Putin takes time later that day to award the “Order of Courage” to a propagandistic Russian blogger named Semyon Pegov, who stepped on a land mine and was wounded in Ukraine. The Russian leader closes his day in a videoconference with the coordinating council of the Russian armed forces. Putin’s website doesn’t give any hint that recent events have gone disastrously for Russia: Russian troops have retreated from areas they had captured in Kharkiv and Kherson, Ukraine.

The public Putin insists that all is well. New efforts have been made to “correct our joint work.” And to those who demand changes in the special military operation, Putin argues: “There is no need to introduce any extraordinary measures — nothing needs to be done.”

Friday, Nov. 25: Grieving mothers, Chechen allies and Russian gunsmiths

Two days before Mother’s Day in Russia, Putin meets with a group of women said to be Russian mothers whose sons are fighting and dying in Ukraine. “We share this pain,” Putin tells them. “We understand that nothing can replace the loss of a son, a child.”

What’s striking about this carefully selected gathering is how many of the women are presented as being from Russia’s ethnic minorities and distant regions. And here, Putin is canny. For these areas, not cosmopolitan Moscow or St. Petersburg, are supplying an inordinate share of the soldiers for the costly, unsuccessful campaign in Ukraine.

Putin tells a mother from Dagestan: “Russia as a whole is unique civilization, where people of different nationalities, ethnic groups, different religions live side by side for a thousand years.” He comforts a Cossack mother from Krasnodar; a mother from Tuva, near the Mongolian border; a mother from Sakha, in eastern Siberia.

The Ukrainians are “playing someone else’s game, but we have to fight for our interests, our people, our country,” he tells the mothers. And then he offers this extraordinary, chilling comment: “Today’s events are the way to some kind of … internal purification and renewal.”

Putin meets next with his war cabinet, the permanent members of his security council. What’s said here isn’t explained on Putin’s website. After that, he receives Ramzan Kadyrov, the leader of Chechnya, a region brutalized by Putin’s scorched-earth campaign in the early 2000s that is now supplying fighters to Ukraine. Again, no details of their conversation.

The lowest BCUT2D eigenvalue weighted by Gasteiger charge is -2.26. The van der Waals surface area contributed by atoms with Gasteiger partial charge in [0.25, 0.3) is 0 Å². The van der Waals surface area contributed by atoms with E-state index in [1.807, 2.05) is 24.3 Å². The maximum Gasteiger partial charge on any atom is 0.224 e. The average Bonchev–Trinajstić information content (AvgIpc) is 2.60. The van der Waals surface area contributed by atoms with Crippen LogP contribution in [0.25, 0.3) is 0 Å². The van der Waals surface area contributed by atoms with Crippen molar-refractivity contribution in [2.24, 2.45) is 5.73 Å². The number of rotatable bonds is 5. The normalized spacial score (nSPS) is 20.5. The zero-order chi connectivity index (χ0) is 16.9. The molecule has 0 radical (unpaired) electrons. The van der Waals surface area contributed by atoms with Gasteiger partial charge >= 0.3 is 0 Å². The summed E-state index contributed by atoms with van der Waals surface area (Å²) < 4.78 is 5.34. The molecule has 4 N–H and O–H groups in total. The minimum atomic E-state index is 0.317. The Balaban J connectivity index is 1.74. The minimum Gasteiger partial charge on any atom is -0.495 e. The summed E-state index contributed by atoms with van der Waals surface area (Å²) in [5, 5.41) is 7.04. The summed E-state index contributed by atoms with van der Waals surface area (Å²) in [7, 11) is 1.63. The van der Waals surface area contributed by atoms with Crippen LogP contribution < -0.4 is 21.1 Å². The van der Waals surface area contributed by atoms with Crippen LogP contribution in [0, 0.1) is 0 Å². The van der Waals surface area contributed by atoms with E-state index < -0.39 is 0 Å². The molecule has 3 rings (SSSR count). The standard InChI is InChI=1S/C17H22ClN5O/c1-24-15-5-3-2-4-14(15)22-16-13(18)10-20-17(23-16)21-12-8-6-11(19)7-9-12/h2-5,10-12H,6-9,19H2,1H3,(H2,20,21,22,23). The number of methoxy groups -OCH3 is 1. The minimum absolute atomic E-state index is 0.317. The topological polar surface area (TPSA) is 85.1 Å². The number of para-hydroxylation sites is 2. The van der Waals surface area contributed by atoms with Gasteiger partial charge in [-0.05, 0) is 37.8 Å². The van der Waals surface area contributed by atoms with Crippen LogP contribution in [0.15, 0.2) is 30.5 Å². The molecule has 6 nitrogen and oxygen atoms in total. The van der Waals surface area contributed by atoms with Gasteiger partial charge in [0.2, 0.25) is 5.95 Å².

The Russian leader closes his day, after 11 p.m., with a speech to a state company called Rostec, which is struggling to maintain production of high-tech weapons despite Western sanctions.

Across the country, Rostec factories are “working at maximum capacity, in several shifts,” Putin says. “Indeed, people are working hard, looking up to our ancestors, to the great traditions of many generations of our gunsmiths, who proved by deed that Russian weapons are weapons of victory.”

At no point during this week does Putin acknowledge, in any way, that his military is conducting a brutal campaign that has terrorized Ukrainian civilians and made the country itself, rather than Ukraine’s armed forces, its target. This was a week when Putin fired scores of missiles and drones at Ukraine’s infrastructure, trying to freeze the nation into submission. Much of the world is outraged, but Putin appears oblivious.

Over this week, Putin tries instead, in nearly every encounter, to justify a war that many Russians don’t understand. He is an enigmatic leader, everywhere and nowhere. He talks falsely of Russia as the victim, rather than the aggressor. His confidence never appears to flag. But he would not work so hard to appear all-powerful if he didn’t fear that the foundation beneath his throne was fragile.

War in Ukraine: What you need to know

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Russia’s Gamble: The Post examined the road to war in Ukraine, and Western efforts to unite to thwart the Kremlin’s plans, through extensive interviews with more than three dozen senior U.S., Ukrainian, European and NATO officials.